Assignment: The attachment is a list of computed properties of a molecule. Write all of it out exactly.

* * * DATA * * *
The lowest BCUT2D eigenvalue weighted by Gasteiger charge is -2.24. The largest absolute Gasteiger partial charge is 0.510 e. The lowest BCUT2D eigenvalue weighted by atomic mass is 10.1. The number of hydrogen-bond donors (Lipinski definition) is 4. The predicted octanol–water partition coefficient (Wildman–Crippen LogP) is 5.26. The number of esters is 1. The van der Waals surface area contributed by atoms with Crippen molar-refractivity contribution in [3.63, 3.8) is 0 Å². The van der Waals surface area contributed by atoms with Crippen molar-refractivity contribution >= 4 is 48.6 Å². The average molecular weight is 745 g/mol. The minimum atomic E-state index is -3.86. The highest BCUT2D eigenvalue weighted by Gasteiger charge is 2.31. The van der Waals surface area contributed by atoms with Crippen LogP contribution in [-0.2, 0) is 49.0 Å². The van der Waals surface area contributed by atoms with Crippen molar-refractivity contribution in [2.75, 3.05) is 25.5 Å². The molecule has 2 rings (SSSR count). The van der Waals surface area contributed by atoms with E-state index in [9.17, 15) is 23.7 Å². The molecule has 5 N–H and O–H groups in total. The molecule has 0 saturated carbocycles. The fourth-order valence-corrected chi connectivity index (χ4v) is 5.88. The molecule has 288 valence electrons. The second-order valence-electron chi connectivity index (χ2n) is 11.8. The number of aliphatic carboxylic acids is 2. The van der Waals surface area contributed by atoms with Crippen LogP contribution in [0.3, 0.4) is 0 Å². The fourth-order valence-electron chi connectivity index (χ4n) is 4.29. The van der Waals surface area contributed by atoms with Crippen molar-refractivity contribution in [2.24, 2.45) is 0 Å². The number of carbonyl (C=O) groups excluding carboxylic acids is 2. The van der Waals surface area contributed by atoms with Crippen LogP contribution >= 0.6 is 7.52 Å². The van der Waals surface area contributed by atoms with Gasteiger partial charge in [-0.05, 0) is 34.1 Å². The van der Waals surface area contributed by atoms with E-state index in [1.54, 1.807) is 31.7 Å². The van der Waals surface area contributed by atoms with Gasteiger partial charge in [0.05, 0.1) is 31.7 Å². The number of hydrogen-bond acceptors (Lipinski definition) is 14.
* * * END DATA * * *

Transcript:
The lowest BCUT2D eigenvalue weighted by Gasteiger charge is -2.24. The largest absolute Gasteiger partial charge is 0.510 e. The lowest BCUT2D eigenvalue weighted by atomic mass is 10.1. The number of hydrogen-bond donors (Lipinski definition) is 4. The predicted octanol–water partition coefficient (Wildman–Crippen LogP) is 5.26. The number of esters is 1. The van der Waals surface area contributed by atoms with Crippen molar-refractivity contribution in [3.63, 3.8) is 0 Å². The van der Waals surface area contributed by atoms with Crippen molar-refractivity contribution >= 4 is 48.6 Å². The average molecular weight is 745 g/mol. The minimum atomic E-state index is -3.86. The highest BCUT2D eigenvalue weighted by Gasteiger charge is 2.31. The van der Waals surface area contributed by atoms with Crippen LogP contribution in [-0.2, 0) is 49.0 Å². The van der Waals surface area contributed by atoms with Crippen molar-refractivity contribution in [2.75, 3.05) is 25.5 Å². The molecule has 2 rings (SSSR count). The van der Waals surface area contributed by atoms with E-state index in [9.17, 15) is 23.7 Å². The molecule has 5 N–H and O–H groups in total. The molecule has 0 saturated carbocycles. The fourth-order valence-corrected chi connectivity index (χ4v) is 5.88. The molecule has 288 valence electrons. The second-order valence-electron chi connectivity index (χ2n) is 11.8. The number of aliphatic carboxylic acids is 2. The van der Waals surface area contributed by atoms with Crippen LogP contribution in [0.3, 0.4) is 0 Å². The fourth-order valence-electron chi connectivity index (χ4n) is 4.29. The van der Waals surface area contributed by atoms with Crippen molar-refractivity contribution in [2.24, 2.45) is 0 Å². The number of carbonyl (C=O) groups excluding carboxylic acids is 2. The van der Waals surface area contributed by atoms with Crippen LogP contribution >= 0.6 is 7.52 Å². The van der Waals surface area contributed by atoms with Gasteiger partial charge in [-0.05, 0) is 34.1 Å². The van der Waals surface area contributed by atoms with E-state index in [1.54, 1.807) is 31.7 Å². The van der Waals surface area contributed by atoms with Gasteiger partial charge in [0.05, 0.1) is 31.7 Å². The number of hydrogen-bond acceptors (Lipinski definition) is 14.